New York property is booming and nowhere more so than in the self-proclaimed ‘Centre of the Universe’. Property development in the financial district, though robust, stands no chance of keeping up with demand as wealthy city workers in their tens of thousands attempt to pour their cash into luxury pads. A flurry of sales activity in late 2013 indicates that while price rises are modest, the only way is up for a median sales price of $855,000.
The housing market in Dubai has experienced spectacular growth in recent years: the residential property price index was up 24.9% in the year to November 2013. Even though construction of new homes continues to surge in the UAE’s largest city demand is keeping pace due to an influx of overseas money that began when restrictions on foreign freehold ownership were lifted in 2006. Increasing numbers of foreign expats, attracted by high salaries and low taxes, and a burgeoning tourist industry mean that prices look set to continue their dramatic rise.
Poland, really? While it may seem an odd choice while Poles themselves are flocking in the opposite direction, and while recent years have seen price falls of up to 20% from their pre-crisis peaks, Krakow property could be a relatively low risk move for investors. The market has almost certainly bottomed out, with price falls of just 2.6% in Poland’s second largest city in 2013, and prospects look good due to a recent wave of EU backed investment that has attracted Google, IBM and GE among others. Rental yields on Krakow property, and moderate tax rates, also mean that Polish property could be a nice little earner.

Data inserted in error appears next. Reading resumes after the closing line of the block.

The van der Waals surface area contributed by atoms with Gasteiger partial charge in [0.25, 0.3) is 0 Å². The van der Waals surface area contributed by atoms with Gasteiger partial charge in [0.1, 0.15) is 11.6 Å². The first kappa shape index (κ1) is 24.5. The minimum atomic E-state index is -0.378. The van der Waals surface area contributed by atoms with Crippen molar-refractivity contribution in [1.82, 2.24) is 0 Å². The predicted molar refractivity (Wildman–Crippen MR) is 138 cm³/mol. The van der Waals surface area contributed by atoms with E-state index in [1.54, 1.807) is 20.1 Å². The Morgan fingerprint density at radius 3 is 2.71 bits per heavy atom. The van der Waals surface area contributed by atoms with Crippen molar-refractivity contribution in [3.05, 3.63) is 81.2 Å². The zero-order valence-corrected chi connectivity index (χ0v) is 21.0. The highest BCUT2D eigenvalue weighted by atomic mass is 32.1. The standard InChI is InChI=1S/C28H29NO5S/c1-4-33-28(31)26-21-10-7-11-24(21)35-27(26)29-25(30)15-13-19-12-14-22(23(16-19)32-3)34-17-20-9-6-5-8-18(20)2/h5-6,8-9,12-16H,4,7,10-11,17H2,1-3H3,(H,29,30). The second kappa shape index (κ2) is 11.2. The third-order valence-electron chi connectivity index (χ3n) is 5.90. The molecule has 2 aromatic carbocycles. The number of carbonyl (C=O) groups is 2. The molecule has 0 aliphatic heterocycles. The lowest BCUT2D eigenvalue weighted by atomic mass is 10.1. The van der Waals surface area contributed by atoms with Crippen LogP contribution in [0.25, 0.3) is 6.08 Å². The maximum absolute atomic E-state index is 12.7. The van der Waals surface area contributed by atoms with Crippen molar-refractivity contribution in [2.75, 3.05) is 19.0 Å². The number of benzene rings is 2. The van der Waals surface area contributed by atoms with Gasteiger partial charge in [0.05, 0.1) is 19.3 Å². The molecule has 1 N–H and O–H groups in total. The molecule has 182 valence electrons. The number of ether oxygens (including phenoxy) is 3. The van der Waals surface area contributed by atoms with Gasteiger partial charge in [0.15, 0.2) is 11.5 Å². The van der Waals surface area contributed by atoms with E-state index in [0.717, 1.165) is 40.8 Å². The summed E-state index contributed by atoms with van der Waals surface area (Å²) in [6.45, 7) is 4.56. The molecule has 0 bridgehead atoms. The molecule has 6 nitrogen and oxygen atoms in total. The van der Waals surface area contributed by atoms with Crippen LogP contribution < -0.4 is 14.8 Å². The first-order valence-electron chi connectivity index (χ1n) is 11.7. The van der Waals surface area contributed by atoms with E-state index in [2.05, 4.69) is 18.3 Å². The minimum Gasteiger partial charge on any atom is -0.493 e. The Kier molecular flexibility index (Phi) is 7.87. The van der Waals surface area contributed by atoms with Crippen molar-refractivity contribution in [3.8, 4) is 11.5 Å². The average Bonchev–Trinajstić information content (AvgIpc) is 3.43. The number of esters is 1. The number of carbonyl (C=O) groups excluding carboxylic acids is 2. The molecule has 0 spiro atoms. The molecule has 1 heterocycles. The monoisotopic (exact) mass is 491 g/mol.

It was recently found that the Israeli government has been seriously underestimating house prices in urban areas over the past few years. So in Tel Aviv, the city with the highest average house prices in the country, already bullish-looking official increases of 12.7% in the year to Q3 2013 might be even larger. Demand which far outstrips supply, falling mortgage rates, a robust economy and decent rental yields mean that Tel Aviv property is almost guaranteed to hold its value.
During the property boom in the US the central american nation of Costa Rica saw a huge influx of foreign property investors buying up homes on the cheap with money borrowed from US banks and flipping them for a profit shortly after. The resultant bubble enjoyed the same fate as that of its US counterpart, ending ignominiously with the credit crunch. A lack of official house price data makes it difficult to assess prevalent trends but local experts are reporting a definite turnaround in the last couple of years. Luxury properties in particular are becoming very popular with high net worth individuals who are currently able to snap up Caribbean beach condos at real bargain prices.
Any property purchase carries risk and you should consult with experts before carrying out any transaction or signing any contracts or paperwork.
This article should not be interpreted as financial advice. It is commentary only.